Model-Based Design also creates a common design and verification platform. Engineers have an intuitive, graphical view, creating a common environment for designers from different disciplines. Model- Based Design tools also facilitate the reuse of existing designs and engineering data by providing hooks into CAE tools, like CAD, FEA, and circuit emulation tools (including Spice).
The availability of an executable specification helps designers of control algorithms better understand the system, which leads to better control design. Instead of designing against an inherently vague paper specification, designers can experiment with the model to fully understand the system’s behavior. They also can quickly try out different control strategies, allowing them to identify the strategy that optimizes performance while meeting other design constraints.
Control designers using a traditional workflow can’t verify their designs until hardware is available, which is usually late in the design process. In contrast, with Model-Based Design, designers can start testing against a model. This early verification capability saves time and reduces costs, while simultaneously improving design quality and performance.
The key benefit of early verification, of course, is that designers can catch errors in the first stages of the development process, where they’re easier and cheaper to fix. Simulation helps designers spot problems that would require hardware changes—a particularly valuable capability because hardware changes are much more expensive than software fixes.
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Also, troubleshooting errors is much easier in simulation than in the field. In simulation, the designer can inspect the state and history of each component and drop a scope at any point, run the simulation repeatedly under identical operating conditions to replicate the problem, and ensure it was addressed. In the field, the designer has much less data.
Testing against a model also enables more thorough verification. Complex systems often have large operating envelopes with numerous operating modes, multiple failure modes, and so on. Testing the full operating envelope on hardware can be impractical or even dangerous. It’s easier to achieve full test coverage with a simulation, and there are no concerns about equipment damage or other hazards.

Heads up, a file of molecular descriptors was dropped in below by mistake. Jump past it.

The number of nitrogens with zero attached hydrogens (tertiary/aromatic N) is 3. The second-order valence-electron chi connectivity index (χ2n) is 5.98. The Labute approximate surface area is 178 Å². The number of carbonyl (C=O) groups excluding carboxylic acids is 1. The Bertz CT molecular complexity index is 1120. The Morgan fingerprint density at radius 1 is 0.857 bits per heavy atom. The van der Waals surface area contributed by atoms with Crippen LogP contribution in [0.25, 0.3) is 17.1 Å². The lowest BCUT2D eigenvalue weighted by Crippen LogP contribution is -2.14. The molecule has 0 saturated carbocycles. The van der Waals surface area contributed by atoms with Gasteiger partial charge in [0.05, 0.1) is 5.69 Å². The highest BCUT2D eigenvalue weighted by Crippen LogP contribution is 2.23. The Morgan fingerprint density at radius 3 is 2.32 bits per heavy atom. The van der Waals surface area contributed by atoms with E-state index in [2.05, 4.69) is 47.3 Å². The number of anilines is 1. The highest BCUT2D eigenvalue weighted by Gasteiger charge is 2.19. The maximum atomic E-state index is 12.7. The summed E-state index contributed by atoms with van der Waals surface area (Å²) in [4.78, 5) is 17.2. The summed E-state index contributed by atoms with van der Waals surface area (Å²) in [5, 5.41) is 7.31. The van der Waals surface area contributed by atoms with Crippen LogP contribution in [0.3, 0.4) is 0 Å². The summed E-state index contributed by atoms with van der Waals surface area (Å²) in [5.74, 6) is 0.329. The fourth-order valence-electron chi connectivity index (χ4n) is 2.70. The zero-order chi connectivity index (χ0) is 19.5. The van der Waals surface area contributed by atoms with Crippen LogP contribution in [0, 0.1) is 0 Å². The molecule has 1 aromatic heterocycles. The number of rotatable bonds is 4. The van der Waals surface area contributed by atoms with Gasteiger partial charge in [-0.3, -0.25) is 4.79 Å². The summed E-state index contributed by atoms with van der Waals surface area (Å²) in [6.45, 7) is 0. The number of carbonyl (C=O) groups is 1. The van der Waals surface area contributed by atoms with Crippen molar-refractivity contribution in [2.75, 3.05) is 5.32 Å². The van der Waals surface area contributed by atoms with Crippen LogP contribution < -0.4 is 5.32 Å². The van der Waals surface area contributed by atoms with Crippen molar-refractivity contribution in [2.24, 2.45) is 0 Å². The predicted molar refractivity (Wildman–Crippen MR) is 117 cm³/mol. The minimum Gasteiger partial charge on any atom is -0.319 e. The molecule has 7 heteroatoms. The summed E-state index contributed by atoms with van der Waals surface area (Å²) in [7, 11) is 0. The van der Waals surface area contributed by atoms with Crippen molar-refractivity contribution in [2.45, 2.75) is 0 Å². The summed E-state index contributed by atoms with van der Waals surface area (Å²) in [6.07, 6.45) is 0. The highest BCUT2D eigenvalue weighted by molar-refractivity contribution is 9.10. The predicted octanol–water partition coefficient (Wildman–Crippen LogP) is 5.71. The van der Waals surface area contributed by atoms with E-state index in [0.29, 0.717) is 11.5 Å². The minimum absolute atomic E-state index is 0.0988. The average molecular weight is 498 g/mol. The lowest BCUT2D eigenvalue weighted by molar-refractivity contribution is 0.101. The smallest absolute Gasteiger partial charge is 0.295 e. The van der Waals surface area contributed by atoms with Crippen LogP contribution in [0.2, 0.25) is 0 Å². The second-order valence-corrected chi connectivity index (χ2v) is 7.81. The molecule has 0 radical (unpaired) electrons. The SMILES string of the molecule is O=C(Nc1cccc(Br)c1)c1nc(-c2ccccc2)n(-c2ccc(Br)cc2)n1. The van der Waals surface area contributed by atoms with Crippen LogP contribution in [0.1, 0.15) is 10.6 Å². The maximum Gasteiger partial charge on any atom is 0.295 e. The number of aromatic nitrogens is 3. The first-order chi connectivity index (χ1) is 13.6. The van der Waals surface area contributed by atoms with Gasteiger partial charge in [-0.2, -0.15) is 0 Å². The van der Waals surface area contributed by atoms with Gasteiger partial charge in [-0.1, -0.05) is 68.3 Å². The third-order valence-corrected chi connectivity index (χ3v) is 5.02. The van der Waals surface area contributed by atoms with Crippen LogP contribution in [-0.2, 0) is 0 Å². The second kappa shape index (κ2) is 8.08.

REAL-TI ME TESTING
The same models used in early verification via desktop simulations can take verification a step further with real-time testing. Using Model-Based Design, engineers can generate embedded code directly from the model to enable rapid prototyping and hardware- in-the-loop testing.
In rapid prototyping, the control algorithms are tested in real time with the physical plant hardware. By reusing the control models to generate the prototype code and running it on a generic test system, engineers can often complete real-time verification before deciding on the final controller platform. And because a direct connection exists between the design and implementation, it’s easy to fix errors identified during testing.
With rapid prototyping, an engineer can run through the same tests that were used in desktop simulations directly on the plant hardware. These tests will highlight any approximations or simplifications made when modeling the plant that could significantly impact system performance. After working bugs out in the lab on prototype hardware, engineers can implement the design on production hardware with more confidence.
In hardware-in-the-loop testing, the production controller hardware is tested against a real-time simulation of the physical plant. This is useful when access to the physical system is limited or unavailable. It’s also invaluable for projects that may be dangerous when testing the full operational envelope. Hardwarein- the-loop tests can fully exercise system diagnostics as well, which might be difficult or impossible to test on the plant itself.
Early verification with Model-Based Design results in shorter, less expensive design cycles. It also helps designers create more robust, better performing control systems. As control systems become ever more complex, verifying designs before committing to hardware not only will be a best practice, it also will be imperative.